The Resource Free School of Alexandria Board of Guardians Records

Free School of Alexandria Board of Guardians Records

Label
Free School of Alexandria Board of Guardians Records, 1815; 1829-1834
Title
Free School of Alexandria Board of Guardians Records
Inclusive dates
1815; 1829-1834
Creator
Contributor
Subject
Genre
Language
eng
Summary
  • Free School of Alexandria Board of Guardians Records, 1815; 1829-1834. The collection contains administrative records as follows: drafts and copies of legislation and petitions pertaining to financial support and governance of the school, 1829-1832; board meeting minutes, 1831-1833; correspondence, 1830-1832, much of which pertains to questions and reports about the Lancasterian, or monitorial method of educating poor children; reports, 1829-1834, and financial records, 1829-1831. The collection also contains a printed report of the Trustees of the Free School Society of New York, 1815; and a resolution, unsigned and undated, urging civic and Christian support of the Sabbath School movement
  • The draft Act of the Alexandria Common Council to establish a Board of Guardians for the Lancasterian, or Free School of Alexandria, 1829, contains information about the administrative history of the school and its financial support with annual interest from an endowment established by George Washington to educate orphan children and/or children of the poor. It also contains information about an agreement between the trustees of the Alexandria Academy and the Committee of the Alexandria Common Council, made 1812 April 11, to convey the ground and building of the Lancasterian school to the corporation of Alexandria
  • The draft petition and copy of a petition to Congress is a plea for financial support for the school. Petitioners implore Congress to support the school in order to alleviate poverty and safeguard public morals in the nation's capitol. Petitioners complain about Congress' neglect of Alexandria since it was absorbed by the District of Columbia thirty years earlier
  • The minutes document the Board of Guardian's oversight of the daily operations of the school
  • Correspondence is comprised mostly of letters between the Board of Guardians and Samuel Plummer, who was hired by the Board to teach at the school. In 1830, the Board sent Plummer to Philadelphia with a list of written queries to investigate the operations of the "monitorial system of education," particularly as applied to the operation of schools for the education of the poor. The letters contain the Board's instructions to Plummer, a copy of the questions they want him to investigate, and three letters from Plummer describing his findings. In one letter, Plummer lists the books used in the schools he visited in Philadelphia. Also included are letters, 1832, between Elias Harrison and Samuel Plummer concerning the Board's decision to change the method of compensation for the teacher due to a decline in the number of students attending the school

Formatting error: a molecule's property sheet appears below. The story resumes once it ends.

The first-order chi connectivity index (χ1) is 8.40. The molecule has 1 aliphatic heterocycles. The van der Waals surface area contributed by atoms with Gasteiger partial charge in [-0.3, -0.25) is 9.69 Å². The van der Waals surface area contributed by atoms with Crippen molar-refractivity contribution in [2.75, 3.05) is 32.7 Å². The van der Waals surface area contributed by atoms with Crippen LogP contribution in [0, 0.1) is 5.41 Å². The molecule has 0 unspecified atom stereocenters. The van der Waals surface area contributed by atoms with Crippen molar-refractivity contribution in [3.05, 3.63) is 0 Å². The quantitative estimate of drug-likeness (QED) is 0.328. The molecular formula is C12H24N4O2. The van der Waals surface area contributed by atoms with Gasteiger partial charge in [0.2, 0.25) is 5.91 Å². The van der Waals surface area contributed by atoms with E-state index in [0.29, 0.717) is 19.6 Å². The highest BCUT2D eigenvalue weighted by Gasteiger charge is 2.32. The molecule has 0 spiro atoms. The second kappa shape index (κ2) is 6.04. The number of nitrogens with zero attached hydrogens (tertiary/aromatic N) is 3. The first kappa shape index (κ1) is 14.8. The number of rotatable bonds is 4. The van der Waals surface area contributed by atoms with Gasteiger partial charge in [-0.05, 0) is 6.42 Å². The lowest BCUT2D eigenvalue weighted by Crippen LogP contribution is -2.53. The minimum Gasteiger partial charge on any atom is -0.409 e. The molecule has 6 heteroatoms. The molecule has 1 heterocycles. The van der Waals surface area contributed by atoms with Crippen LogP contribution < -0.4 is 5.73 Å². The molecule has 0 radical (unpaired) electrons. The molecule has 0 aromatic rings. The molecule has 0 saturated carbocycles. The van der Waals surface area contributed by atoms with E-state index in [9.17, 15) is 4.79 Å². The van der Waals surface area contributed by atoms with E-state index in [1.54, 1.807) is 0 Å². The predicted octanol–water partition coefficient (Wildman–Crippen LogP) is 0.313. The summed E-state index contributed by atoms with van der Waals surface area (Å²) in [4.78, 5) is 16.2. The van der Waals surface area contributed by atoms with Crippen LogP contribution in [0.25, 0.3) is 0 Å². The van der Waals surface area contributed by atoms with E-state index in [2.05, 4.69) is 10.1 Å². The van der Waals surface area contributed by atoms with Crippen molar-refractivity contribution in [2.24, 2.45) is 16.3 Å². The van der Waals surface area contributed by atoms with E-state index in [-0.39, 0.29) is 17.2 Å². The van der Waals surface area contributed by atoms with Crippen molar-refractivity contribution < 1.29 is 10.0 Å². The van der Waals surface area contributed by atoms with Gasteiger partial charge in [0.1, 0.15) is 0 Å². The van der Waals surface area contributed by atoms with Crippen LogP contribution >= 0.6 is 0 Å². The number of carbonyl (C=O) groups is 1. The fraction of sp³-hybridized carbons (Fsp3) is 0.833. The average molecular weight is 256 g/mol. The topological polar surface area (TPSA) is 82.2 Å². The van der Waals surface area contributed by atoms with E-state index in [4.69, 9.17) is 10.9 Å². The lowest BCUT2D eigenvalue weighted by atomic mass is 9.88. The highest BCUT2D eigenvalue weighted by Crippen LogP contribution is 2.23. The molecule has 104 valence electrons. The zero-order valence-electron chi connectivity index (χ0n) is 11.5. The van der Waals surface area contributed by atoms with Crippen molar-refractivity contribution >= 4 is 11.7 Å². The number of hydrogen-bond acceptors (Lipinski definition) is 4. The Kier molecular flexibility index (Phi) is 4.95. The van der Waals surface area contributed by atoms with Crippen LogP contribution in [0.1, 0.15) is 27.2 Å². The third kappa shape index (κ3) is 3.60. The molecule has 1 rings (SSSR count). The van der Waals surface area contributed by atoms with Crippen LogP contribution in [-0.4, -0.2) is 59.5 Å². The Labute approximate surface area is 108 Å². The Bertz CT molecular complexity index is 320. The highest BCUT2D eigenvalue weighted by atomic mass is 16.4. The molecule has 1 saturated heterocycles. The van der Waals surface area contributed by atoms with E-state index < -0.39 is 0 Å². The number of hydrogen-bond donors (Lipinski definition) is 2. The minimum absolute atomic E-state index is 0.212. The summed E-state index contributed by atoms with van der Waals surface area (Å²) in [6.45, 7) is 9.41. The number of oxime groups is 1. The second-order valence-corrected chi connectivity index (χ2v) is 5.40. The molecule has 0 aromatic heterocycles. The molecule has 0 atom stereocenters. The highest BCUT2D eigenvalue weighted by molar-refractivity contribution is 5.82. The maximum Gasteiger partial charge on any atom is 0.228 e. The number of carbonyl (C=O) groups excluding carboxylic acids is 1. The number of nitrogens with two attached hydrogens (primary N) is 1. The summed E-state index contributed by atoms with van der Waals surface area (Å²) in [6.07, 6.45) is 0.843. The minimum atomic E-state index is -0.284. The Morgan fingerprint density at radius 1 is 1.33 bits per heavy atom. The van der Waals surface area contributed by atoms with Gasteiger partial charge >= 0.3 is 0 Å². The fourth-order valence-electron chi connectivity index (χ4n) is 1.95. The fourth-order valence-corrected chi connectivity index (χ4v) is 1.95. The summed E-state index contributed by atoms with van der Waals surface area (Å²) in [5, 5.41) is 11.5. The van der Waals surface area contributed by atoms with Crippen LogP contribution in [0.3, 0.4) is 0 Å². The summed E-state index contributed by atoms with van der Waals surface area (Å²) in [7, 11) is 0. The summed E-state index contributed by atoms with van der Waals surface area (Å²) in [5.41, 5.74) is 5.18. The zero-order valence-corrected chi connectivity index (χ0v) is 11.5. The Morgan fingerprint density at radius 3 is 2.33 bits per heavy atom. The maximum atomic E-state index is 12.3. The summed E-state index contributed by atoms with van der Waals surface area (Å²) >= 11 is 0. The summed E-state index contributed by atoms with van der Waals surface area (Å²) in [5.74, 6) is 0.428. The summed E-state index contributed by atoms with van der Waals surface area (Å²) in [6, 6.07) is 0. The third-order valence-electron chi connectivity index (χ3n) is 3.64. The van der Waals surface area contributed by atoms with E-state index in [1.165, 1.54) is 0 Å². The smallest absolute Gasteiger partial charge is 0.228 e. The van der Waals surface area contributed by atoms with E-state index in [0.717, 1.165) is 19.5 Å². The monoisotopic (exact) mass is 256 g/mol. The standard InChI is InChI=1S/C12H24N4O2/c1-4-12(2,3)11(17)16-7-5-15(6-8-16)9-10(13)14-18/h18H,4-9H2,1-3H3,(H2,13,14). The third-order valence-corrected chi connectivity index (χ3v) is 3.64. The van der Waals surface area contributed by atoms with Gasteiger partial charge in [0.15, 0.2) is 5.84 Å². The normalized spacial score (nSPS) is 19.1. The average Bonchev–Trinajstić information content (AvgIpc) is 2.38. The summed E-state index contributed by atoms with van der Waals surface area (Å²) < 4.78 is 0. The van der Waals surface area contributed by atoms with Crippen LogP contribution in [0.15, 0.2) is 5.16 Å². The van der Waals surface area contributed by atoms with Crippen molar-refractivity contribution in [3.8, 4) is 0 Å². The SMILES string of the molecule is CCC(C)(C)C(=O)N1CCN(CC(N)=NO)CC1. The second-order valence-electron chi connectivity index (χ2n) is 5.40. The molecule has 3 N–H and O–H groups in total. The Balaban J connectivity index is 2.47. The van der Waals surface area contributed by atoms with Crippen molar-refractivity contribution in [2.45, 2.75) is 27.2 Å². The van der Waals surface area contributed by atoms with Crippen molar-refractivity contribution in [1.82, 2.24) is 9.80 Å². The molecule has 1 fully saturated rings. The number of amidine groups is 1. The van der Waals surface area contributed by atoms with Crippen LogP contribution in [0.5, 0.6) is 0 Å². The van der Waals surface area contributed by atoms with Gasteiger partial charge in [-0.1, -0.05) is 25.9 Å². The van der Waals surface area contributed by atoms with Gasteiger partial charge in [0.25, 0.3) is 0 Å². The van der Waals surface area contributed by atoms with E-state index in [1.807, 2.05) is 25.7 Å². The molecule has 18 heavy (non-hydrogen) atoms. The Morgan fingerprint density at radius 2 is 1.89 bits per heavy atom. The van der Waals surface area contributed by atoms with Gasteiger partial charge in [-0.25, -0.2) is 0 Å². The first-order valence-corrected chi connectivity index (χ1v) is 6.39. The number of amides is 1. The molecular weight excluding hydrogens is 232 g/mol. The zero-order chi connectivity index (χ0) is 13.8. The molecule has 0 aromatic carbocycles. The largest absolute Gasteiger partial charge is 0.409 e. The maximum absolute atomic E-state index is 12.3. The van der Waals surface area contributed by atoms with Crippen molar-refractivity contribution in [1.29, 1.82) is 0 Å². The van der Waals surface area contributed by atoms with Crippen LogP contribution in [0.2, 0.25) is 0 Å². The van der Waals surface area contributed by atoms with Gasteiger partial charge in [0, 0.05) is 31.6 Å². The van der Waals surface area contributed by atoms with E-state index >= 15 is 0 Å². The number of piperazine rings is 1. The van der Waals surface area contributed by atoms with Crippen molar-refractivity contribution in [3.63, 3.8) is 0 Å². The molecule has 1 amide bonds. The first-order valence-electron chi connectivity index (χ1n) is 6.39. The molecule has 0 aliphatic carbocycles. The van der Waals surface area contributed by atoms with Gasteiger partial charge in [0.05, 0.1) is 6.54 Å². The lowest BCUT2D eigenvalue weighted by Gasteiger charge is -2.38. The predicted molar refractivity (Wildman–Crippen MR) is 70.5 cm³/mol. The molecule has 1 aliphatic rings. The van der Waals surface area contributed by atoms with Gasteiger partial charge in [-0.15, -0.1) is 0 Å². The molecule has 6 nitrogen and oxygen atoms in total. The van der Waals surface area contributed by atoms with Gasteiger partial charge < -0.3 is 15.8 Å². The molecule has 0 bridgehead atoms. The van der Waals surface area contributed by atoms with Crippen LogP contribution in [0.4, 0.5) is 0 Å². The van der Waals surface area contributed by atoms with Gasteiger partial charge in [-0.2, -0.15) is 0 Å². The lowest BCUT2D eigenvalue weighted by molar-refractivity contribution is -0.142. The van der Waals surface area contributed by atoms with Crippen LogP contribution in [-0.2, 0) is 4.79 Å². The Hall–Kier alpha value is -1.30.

• The collection also contains a letter from a congressman, 1830, February 22, concerning his presentation of the Board's petition to Congress; and a letter, 1830 July 18, from William H. Foote to the Reverend Elias Harrison, concerning a request for funds for the school from an endowment established by Elizabeth Foote Washington to support the education of girls
  • Samuel Plummer's quarterly reports to the Board of Guardians, 1830-1833, contain average number of daily attendants, divided by city ward and gender, and general remarks, which discuss the challenges of getting children to attend on a regular basis, discipline, and progress of students. Some reports list furniture and books belonging to the school
  • Reports to Alexandria Common Council, 1830-1831, contain reports on the Board's investigation of systems of free education used in Baltimore, New York, and Philadelphia, as well as annual reports summarizing the quarterly reports from Samuel Plummer on the progress of the Alexandria Free School. The report dated 1831 February 25 includes a reference to the need to increase the teacher's salary. Also included is a report on damage to the school building from a storm in January 1830